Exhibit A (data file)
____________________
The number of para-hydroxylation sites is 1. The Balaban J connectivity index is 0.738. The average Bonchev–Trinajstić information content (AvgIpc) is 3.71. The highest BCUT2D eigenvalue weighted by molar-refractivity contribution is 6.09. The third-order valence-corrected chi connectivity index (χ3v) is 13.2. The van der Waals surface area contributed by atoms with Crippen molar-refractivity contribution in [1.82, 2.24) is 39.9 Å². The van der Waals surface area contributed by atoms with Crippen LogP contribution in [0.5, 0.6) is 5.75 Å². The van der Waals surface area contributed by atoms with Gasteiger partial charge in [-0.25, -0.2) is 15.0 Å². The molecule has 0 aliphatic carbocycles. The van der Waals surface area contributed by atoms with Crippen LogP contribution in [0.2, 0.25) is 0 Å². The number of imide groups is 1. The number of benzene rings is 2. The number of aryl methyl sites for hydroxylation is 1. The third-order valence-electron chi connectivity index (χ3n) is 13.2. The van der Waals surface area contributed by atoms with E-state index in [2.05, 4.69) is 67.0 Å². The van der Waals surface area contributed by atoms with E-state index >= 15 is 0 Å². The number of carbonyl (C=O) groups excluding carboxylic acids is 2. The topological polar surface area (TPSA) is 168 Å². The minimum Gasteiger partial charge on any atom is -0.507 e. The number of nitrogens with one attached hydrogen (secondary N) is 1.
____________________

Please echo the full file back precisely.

The number of para-hydroxylation sites is 1. The Balaban J connectivity index is 0.738. The average Bonchev–Trinajstić information content (AvgIpc) is 3.71. The highest BCUT2D eigenvalue weighted by molar-refractivity contribution is 6.09. The third-order valence-corrected chi connectivity index (χ3v) is 13.2. The van der Waals surface area contributed by atoms with Crippen molar-refractivity contribution in [1.82, 2.24) is 39.9 Å². The van der Waals surface area contributed by atoms with Crippen LogP contribution in [0.5, 0.6) is 5.75 Å². The van der Waals surface area contributed by atoms with Gasteiger partial charge in [-0.25, -0.2) is 15.0 Å². The molecule has 0 aliphatic carbocycles. The van der Waals surface area contributed by atoms with Crippen LogP contribution in [0.2, 0.25) is 0 Å². The number of imide groups is 1. The number of benzene rings is 2. The number of aryl methyl sites for hydroxylation is 1. The third-order valence-electron chi connectivity index (χ3n) is 13.2. The van der Waals surface area contributed by atoms with E-state index in [2.05, 4.69) is 67.0 Å². The van der Waals surface area contributed by atoms with E-state index >= 15 is 0 Å². The number of carbonyl (C=O) groups excluding carboxylic acids is 2. The topological polar surface area (TPSA) is 168 Å². The minimum Gasteiger partial charge on any atom is -0.507 e. The number of nitrogens with one attached hydrogen (secondary N) is 1.